|Parasaurolophus with hypothetical frill attached ©Tom Parker|
04 November 2016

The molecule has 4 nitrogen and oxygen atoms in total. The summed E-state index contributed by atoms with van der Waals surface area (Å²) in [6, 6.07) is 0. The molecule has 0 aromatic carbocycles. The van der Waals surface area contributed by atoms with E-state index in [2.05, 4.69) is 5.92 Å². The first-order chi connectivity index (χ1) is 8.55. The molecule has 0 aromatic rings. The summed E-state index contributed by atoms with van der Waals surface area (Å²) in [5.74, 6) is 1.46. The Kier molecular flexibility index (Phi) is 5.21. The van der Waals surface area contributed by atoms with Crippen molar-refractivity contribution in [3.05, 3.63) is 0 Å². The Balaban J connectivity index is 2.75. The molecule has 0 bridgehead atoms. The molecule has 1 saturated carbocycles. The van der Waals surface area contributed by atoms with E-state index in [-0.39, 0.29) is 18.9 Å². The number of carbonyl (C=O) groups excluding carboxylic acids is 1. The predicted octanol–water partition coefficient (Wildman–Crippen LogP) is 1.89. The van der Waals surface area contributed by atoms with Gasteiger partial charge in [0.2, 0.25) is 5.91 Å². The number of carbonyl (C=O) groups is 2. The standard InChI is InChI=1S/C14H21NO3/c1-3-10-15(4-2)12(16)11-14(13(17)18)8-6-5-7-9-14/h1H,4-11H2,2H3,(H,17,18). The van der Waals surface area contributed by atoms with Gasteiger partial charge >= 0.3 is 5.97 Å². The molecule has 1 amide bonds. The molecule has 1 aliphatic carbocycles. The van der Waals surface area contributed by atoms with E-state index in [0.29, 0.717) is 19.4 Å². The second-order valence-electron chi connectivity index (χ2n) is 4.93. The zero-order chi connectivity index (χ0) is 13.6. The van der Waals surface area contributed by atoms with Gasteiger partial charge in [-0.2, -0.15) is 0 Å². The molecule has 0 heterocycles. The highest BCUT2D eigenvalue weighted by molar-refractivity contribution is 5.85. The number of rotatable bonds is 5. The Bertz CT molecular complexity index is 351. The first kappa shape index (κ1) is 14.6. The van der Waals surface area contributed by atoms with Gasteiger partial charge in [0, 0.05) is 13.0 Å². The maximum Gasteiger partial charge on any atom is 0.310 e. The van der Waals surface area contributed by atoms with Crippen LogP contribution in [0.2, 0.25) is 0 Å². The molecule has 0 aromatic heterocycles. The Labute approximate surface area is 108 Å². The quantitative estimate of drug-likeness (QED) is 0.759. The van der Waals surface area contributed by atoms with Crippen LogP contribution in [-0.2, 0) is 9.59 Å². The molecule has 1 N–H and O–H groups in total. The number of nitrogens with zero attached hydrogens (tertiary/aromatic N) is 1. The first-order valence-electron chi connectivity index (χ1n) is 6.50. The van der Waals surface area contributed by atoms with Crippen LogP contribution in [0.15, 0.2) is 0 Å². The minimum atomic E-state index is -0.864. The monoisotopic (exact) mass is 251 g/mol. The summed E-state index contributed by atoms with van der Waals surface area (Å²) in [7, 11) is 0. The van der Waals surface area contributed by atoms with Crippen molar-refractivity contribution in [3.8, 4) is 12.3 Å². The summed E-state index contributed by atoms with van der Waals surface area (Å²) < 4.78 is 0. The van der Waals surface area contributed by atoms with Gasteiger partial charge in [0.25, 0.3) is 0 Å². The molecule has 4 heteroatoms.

The illustrations of hadrosaurs have changed as much and as often as any other subset of dinosaurs over the years since their initial discoveries. Hadrosaurs, however, have arguably changed less than other dinosaurs. The reason for that is not a lack of hadrosaur research or knowledge but rather the general shape of hadrosaurs. Postural changes of the dinosaurs and enhanced precision of soft tissue depictions of the head and neck are the most profound advances in hadrosaur illustration. Beyond these categories, the bodies of hadrosaurs in particular, the depiction of hadrosaurs has remained fairly uniform because there was not a whole lot to change in those areas to begin with. Parasaurolophus and its contemporaries were depicted with bovine bodies because they were basically the cows of the Cretaceous. This explains the bovine appearance of hadrosaurs between the neck and tail quite readily. One other thing that changed in illustrations of Parasaurolophus and other dinosaurs overall that has made a significant impact on the illustrations we see today is the organization of the toes and posture of the feet. Older illustrations feature elphantine feet that end in columns for sauropods and hadrosaurs are not treated much differently in this respect. Some depictions of Parasaurolophus are a little extreme in their depiction of the bovine state of the dinosaurs, such as this image by John Conway (though he is far from the only artist depicting these dinosaurs in this manner).